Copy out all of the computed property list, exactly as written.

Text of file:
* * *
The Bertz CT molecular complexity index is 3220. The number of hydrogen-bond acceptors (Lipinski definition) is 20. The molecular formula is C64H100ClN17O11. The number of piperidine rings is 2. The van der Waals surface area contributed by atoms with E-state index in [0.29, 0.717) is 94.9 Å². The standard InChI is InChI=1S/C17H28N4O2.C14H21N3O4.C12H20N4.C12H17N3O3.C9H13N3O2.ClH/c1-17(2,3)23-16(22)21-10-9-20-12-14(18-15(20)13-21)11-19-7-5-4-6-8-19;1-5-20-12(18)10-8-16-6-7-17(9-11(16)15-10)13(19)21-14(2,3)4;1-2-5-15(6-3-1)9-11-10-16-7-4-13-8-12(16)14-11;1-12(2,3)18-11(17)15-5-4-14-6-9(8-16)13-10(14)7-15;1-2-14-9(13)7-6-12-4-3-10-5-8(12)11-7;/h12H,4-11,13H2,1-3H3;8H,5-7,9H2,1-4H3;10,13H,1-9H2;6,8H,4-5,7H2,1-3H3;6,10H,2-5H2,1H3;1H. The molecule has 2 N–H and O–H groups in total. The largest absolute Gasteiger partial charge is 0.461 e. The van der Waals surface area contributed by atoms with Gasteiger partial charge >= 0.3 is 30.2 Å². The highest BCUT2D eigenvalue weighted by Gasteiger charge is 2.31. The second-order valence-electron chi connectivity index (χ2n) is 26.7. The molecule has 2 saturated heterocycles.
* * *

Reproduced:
The Bertz CT molecular complexity index is 3220. The number of hydrogen-bond acceptors (Lipinski definition) is 20. The molecular formula is C64H100ClN17O11. The number of piperidine rings is 2. The van der Waals surface area contributed by atoms with E-state index in [0.29, 0.717) is 94.9 Å². The standard InChI is InChI=1S/C17H28N4O2.C14H21N3O4.C12H20N4.C12H17N3O3.C9H13N3O2.ClH/c1-17(2,3)23-16(22)21-10-9-20-12-14(18-15(20)13-21)11-19-7-5-4-6-8-19;1-5-20-12(18)10-8-16-6-7-17(9-11(16)15-10)13(19)21-14(2,3)4;1-2-5-15(6-3-1)9-11-10-16-7-4-13-8-12(16)14-11;1-12(2,3)18-11(17)15-5-4-14-6-9(8-16)13-10(14)7-15;1-2-14-9(13)7-6-12-4-3-10-5-8(12)11-7;/h12H,4-11,13H2,1-3H3;8H,5-7,9H2,1-4H3;10,13H,1-9H2;6,8H,4-5,7H2,1-3H3;6,10H,2-5H2,1H3;1H. The molecule has 2 N–H and O–H groups in total. The largest absolute Gasteiger partial charge is 0.461 e. The van der Waals surface area contributed by atoms with Gasteiger partial charge >= 0.3 is 30.2 Å². The highest BCUT2D eigenvalue weighted by Gasteiger charge is 2.31. The second-order valence-electron chi connectivity index (χ2n) is 26.7. The molecule has 2 saturated heterocycles.